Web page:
First Hammer Horror debuts on Blu 4.5 Stars

Before entering the horror film fray, Hammer Films had been known for their work in the film noir genre as well as what was referred to as “quota quickies” in the UK. However, the success of The Quatermass Xperiment (1955) started to change the fortunes of the studio, which had been reeling under financial strain; after a couple of excursions into sci-fi, the studio made its presence in the horror genre known with The Curse of Frankenstein. Long available on DVD here in the US, Warner Bros. has finally given the movie its Blu-ray debut here as part of the Warner Archive Collection.

The Curse of Frankenstein (1957)
Released: 25 Jun 1957
Rated: Approved
Runtime: 82 min
Director: Terence Fisher
Genre: Horror, Sci-Fi, Thriller
Cast: Peter Cushing, Hazel Court, Robert Urquhart, Christopher Lee
Writer(s): Jimmy Sangster (screenplay), Mary Shelley (based on the classic story by)
Plot: Victor Frankenstein builds a creature and brings it to life, but it behaves not as he intended.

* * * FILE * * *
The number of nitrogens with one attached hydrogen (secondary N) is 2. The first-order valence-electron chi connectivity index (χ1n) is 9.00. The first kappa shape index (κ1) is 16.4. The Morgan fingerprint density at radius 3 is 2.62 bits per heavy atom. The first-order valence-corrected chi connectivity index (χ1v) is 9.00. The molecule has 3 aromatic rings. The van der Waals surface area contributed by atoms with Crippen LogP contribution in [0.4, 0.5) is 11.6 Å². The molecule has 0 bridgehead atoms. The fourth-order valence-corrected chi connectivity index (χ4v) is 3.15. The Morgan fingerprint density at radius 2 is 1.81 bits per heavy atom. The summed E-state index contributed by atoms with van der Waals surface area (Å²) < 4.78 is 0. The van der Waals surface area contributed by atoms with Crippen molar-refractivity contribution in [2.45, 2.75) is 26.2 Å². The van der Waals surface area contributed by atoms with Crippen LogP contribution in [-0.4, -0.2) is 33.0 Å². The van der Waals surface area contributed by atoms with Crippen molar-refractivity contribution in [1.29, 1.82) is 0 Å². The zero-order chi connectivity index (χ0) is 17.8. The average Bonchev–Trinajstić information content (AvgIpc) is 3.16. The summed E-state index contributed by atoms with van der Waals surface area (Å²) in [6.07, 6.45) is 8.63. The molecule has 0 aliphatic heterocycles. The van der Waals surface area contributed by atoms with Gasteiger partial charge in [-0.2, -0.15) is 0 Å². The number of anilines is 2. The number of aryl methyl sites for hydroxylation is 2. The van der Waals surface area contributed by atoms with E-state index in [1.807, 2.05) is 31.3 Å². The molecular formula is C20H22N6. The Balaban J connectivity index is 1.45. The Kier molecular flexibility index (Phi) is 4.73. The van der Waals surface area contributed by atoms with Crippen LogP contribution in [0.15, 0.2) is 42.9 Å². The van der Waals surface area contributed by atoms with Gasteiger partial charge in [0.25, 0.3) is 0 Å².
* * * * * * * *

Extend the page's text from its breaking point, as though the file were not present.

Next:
IMDB rating: 7.1
MetaScore: 59

Disc Information
Studio: Warner Brothers
Distributed By: Warner Archive
Video Resolution: 1080P/AVC
Aspect Ratio: 1.85:1
Audio: English 2.0 DTS-HDMA
Subtitles: English SDH
Rating: Not Rated
Run Time: 1 Hr. 22 Min.
Package Includes: Blu-ray
Case Type: Blue keep case
Disc Type: BD50 (dual layer)
Region: A
Release Date: 12/15/2020
MSRP: $24.99

The Production: 4.5/5

In 19th century Switzerland, Baron Victor Frankenstein (Peter Cushing) is about to face the guillotine after being convicted of the death of his maid. He tells the visiting priest how he got there: he had ambitious plans in making a man out of several body parts using the knowledge gained from his former tutor and mentor Paul Krempe (Robert Urquhart). Paul wants no part of this new endeavor, but Victor forges on, determined to explore beyond the boundary that separates life and death. However, his pursuit of creating the prefect man instead unleashes a horrifying ripple effect in the form of the hideous creature (Christopher Lee) born from this experiment, one which will seal the Baron’s fate…